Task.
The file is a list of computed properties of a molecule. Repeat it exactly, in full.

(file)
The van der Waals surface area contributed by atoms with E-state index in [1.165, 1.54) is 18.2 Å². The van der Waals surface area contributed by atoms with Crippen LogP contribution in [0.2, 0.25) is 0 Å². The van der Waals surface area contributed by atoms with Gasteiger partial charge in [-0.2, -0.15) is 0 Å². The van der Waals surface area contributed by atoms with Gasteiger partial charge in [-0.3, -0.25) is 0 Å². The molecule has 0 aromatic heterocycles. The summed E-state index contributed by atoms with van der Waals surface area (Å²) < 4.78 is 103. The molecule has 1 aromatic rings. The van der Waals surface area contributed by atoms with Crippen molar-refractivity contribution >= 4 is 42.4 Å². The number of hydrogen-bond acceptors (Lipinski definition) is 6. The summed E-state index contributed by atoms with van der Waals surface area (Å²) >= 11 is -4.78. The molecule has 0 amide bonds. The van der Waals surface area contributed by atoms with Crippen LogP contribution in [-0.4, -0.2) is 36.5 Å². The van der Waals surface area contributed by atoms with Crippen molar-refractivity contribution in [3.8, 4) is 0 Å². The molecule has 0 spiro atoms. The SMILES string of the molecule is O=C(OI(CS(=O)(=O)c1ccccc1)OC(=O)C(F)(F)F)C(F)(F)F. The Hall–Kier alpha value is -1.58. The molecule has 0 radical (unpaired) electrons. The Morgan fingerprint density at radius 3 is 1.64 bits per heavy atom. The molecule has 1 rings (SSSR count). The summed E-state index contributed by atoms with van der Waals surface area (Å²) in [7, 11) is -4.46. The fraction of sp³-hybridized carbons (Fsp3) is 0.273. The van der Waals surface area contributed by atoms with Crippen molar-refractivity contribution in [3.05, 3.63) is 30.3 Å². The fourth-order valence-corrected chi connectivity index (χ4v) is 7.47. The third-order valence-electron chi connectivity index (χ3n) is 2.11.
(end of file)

The van der Waals surface area contributed by atoms with E-state index in [1.165, 1.54) is 18.2 Å². The van der Waals surface area contributed by atoms with Crippen LogP contribution in [0.2, 0.25) is 0 Å². The van der Waals surface area contributed by atoms with Gasteiger partial charge in [-0.2, -0.15) is 0 Å². The van der Waals surface area contributed by atoms with Gasteiger partial charge in [-0.3, -0.25) is 0 Å². The molecule has 0 aromatic heterocycles. The summed E-state index contributed by atoms with van der Waals surface area (Å²) < 4.78 is 103. The molecule has 1 aromatic rings. The van der Waals surface area contributed by atoms with Crippen molar-refractivity contribution >= 4 is 42.4 Å². The number of hydrogen-bond acceptors (Lipinski definition) is 6. The summed E-state index contributed by atoms with van der Waals surface area (Å²) >= 11 is -4.78. The molecule has 0 amide bonds. The van der Waals surface area contributed by atoms with Crippen LogP contribution in [-0.4, -0.2) is 36.5 Å². The van der Waals surface area contributed by atoms with Crippen molar-refractivity contribution in [3.8, 4) is 0 Å². The molecule has 0 spiro atoms. The SMILES string of the molecule is O=C(OI(CS(=O)(=O)c1ccccc1)OC(=O)C(F)(F)F)C(F)(F)F. The Hall–Kier alpha value is -1.58. The molecule has 0 radical (unpaired) electrons. The Morgan fingerprint density at radius 3 is 1.64 bits per heavy atom. The molecule has 1 rings (SSSR count). The summed E-state index contributed by atoms with van der Waals surface area (Å²) in [7, 11) is -4.46. The fraction of sp³-hybridized carbons (Fsp3) is 0.273. The van der Waals surface area contributed by atoms with Crippen molar-refractivity contribution in [3.05, 3.63) is 30.3 Å². The fourth-order valence-corrected chi connectivity index (χ4v) is 7.47. The third-order valence-electron chi connectivity index (χ3n) is 2.11.